Monday, May 9, 2016

Home is Where the Heart is; or Northeast Towards Home

I just finished Willie Morris’ North Towards Home which follows his life growing up in a very racist Mississippi in the 1950’s to his time spent in Austin, TX for college and then finally up to New York City. It was interesting to me that he chose North towards home as his title as it would seem like he had not yet found a home. He shunned Mississippi and Texas but he also does not paint New York as an ideal place for the heart to reside. And that is sad. I may be lucky but I think no matter how far I travel or long I stay away, New Hampshire will always be home.

Coming from the Northeast, there was a mass-exodus of my classmates who opted to try life out west where everything is bigger. And while a few of them are still out there, most come back. I don’t blame them. The time I spent out in Colorado working as an adaptive ski instructor was great and I love how powder makes me feel like a good skier. The peaks are definitely bigger but so are the personalities. Then my time working at a PT clinic in Park City was great-so many good rock climbing spots, huge mountain passes to bike through, and very friendly and welcoming people. But golly, I missed the water. Those places get so dry in the summer and everything dies and turns brown. In Colorado, you don’t even own your own water. It's great there's some big hills, but if you can't take a shower without hard water or even jump in a crystal clear river to cool off, who really cares?

Meanwhile back in humble old New Hampshire where our mountains have eroded over the millions of years that they’ve been around before the Rockies, they are just right for me. Not too big to make me work too hard, but not too small that it’s not worth hiking. Just right.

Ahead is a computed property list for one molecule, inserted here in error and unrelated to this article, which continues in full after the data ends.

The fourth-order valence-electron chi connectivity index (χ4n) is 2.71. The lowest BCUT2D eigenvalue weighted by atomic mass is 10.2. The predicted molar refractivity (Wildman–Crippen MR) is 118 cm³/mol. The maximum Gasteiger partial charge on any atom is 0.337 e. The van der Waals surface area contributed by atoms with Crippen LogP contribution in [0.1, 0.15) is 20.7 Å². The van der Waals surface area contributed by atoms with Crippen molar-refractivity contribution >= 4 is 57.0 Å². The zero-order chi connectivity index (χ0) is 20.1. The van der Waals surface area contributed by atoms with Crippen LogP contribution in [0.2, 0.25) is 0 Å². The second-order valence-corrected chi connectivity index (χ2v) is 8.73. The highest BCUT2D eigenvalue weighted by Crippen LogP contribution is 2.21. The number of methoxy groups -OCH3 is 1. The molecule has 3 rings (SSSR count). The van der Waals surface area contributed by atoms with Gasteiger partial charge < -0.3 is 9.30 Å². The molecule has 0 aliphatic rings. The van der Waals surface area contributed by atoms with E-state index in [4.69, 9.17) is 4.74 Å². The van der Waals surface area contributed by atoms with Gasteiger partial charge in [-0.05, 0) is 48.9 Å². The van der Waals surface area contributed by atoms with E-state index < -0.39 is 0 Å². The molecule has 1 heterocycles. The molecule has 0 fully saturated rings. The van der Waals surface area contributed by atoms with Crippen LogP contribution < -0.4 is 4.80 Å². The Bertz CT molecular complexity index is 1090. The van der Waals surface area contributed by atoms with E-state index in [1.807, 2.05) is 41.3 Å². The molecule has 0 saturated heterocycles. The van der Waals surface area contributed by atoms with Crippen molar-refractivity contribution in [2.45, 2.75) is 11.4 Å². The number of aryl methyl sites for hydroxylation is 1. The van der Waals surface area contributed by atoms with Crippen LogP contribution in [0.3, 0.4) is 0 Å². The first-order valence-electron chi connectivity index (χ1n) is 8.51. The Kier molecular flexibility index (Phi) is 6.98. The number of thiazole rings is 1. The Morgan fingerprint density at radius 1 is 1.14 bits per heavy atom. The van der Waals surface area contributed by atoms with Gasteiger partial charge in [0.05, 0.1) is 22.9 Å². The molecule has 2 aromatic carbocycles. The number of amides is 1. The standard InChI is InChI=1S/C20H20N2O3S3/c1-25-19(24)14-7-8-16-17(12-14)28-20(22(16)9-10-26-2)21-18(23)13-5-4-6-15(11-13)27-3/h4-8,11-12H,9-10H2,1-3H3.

I’ve been to London, NYC, San Francisco, Chicago, Beijing, Cape Town, Frankfurt and many more over my years of travel and none hold a place in my heart like Boston. Again, not too big, not too small. Just right. And only an hour from where I live in New Hampshire. I love the walk-ability of the city, the history, the amount of various activities to do and just how quickly you can get out of it and back into Nature. Kenny and I camped 20 minutes outside of the City last year for the Adam Ezra Boat Cruise and we could have been in Northern New Hampshire for all we knew based on how quiet it was. Some of my favorite top-rope climbs are right there in Quincy Quarry and the Blue Hills provide plenty of trails to run.

But you don’t travel to Boston to run travels when you live in New Hampshire. From where my apartment is, I have a selection of dozens of trails to choose from, which while living there I didn’t fully appreciate. Now living in Guyana where I really have the choice of 3 running routes, I certainly do.

After this year of Caribbean vacations, New Hampshire clearly does not compare in that regard of crystal clear ocean waters, but where it lacks in its shoreline(the smallest shoreline of any coastal state in the US), it more than makes up for with its beautiful lakes and rivers. What? You don’t have to worry about a little fish swimming up your urethra when you swim? No, pirannahs, raw sewerage, caiman or anaconda either. New Hampshire may not have the biggest lakes nor the most, but I’d argue it does have some of the best. Just right.

The hospital I work for is a fairly good sized hospital, big enough to strive for excellence and demand competence and high quality work, but small enough where you know all your co-workers and can collaborate and consult about patients. Not too big, not too small, Just right.

And then you have loved ones. With the exception of one brother(who gets annoyed with me easily so it’s probably good we see each less frequently), all my loved ones live within about an hour of me. Even my furthest flung cousins are less than a 4 hour drive. But we’re also not living like Everyone Loves Raymond where we are all on top of each other and getting into each other’s business. Not too far, not too close. Just right.

So as I finish up my service in a couple months and have to decide next step plans, it is very tempting to consider working in some far-flung clime, there is an even larger part of me that is pulling me north to my home. And that may be just right.

Until next time,


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